oly tubing can be buried or left on the surface, depending on your aesthetic preference, and can be cut with scissors or pruning shears. If left in the sun for a few minutes the poly tubing becomes more pliable and easy to work with. UV inhibitors within the poly tubing materials protect it from direct exposure to sunlight, guaranteeing its durability, whether or not you decide to bury it. After laying out the desired length of poly tubing, close off the end of the line using end closure or a compression end cap, leaving the end of the poly tubing above ground. This will enable periodic flushing to remove debris from the installed drippers.

Point source emitters are most commonly used in a drip irrigation system. There are many different types of drip emitters available with multiple flow rates, though the most popular are the pressure compensating (PC) type. PC emitters contain internal diaphragms that are self-cleaning and regulate the specific flow rate.

 Installing PC emitters can be beneficial for long runs and uneven landscapes because they will consistently provide an accurate flow rate.

Soil type should be considered when installing a drip irrigation system. Emitter flow rates should be chosen on the basis of how well the soil absorbs water. Select the dripper flow rates accofrding to the soil type. With heavier clay soils, use ½ or 1 GPH emitters, with lighter, sandy soils, go with 2 or 4 GPH emitters.

Existing sprinkler systems can easily be converted into multi-outlet drip systems. Drip manifolds can be mounted directly onto 1?2 in. risers, in place of existing sprinkler heads, and are available in 4 to 12 outlets.  Drip manifolds come with pre-set and adjustable flow rates (1?2-20 GPH) and do not require an inline pressure regulator if the existing pressure is at or below 60 PSI. Poly or vinyl microtubing (1?4”) is used to run from to the drip manifold to the plant in lengths of up to 25 ft.  Also used for first time installations, drip manifolds are typically set within plant groupings and placed below the surface inside 6 in. valve boxes.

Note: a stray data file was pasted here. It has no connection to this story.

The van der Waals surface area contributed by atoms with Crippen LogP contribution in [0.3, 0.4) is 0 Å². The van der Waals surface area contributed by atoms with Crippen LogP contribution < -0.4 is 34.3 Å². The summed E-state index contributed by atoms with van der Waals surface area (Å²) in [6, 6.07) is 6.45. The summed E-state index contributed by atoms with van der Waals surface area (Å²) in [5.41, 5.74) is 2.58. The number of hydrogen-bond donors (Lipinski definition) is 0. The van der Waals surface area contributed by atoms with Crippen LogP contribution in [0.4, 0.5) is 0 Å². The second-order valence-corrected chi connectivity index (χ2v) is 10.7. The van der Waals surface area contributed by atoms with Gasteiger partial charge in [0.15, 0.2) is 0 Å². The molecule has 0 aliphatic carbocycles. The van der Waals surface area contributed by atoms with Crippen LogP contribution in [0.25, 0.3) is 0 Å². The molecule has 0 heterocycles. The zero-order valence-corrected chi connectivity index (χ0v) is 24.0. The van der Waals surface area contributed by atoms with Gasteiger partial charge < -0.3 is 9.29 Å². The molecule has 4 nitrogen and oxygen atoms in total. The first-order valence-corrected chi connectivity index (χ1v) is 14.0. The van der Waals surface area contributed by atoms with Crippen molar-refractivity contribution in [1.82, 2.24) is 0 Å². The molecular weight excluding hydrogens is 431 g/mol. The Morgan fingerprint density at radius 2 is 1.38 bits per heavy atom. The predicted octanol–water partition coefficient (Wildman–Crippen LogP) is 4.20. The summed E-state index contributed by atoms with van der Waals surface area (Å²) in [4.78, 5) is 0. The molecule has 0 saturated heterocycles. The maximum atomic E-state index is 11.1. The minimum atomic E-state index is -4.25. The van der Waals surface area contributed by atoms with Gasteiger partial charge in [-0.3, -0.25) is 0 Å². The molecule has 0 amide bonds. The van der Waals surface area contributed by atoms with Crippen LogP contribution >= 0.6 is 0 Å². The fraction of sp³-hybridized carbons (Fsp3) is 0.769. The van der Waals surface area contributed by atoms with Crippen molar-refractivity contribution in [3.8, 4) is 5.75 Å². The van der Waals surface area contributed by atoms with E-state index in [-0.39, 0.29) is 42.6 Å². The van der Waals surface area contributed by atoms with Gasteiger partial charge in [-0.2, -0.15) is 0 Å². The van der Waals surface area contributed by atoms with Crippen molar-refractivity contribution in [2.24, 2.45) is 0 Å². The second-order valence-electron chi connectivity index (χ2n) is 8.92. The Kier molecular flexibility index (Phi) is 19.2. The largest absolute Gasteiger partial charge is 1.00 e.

Emitter lines (i.e. driplines) represent another method of installing a drip irrigation system. Drip emitters come pre-installed within the poly tubing and are easily rolled out along the area to be irrigated.

With different flow rates and dripper spacing, installing the dripline is an uncomplicated procedure that is perfect for plants in rows and densely planted areas. The pre-installed drip emitters are self flushing and typically contain two outlets per dripper in order to mini­mize clog­ging. Furthermore, the dripline is available with pressure compensating drip emitters to ensure consistent flow rates.

Drip irrigation systems use compression fittings that require no glue. A hand punch tool for installing drip emitters is the only drip specific tool necessary. This makes it easy to carry out the repairs and modifi­ca­tions required because of changes in the layout of your landscape. To change the location of a drip emitter, simply pull out the emitter, insert a good plug in its place and use a punch to install it in a new location.

 

Drip irrigation is not simply an option to save water, making it a “greener” option, but rather it has the potential to save your clients money as well. This method of irrigation can become a valuable sales tool that could allow you to promote your business. All of the incentives offered by drip irrigation can generate fantastic sales opportunities in addition to creating a new strategy for expanding and relaunching your busines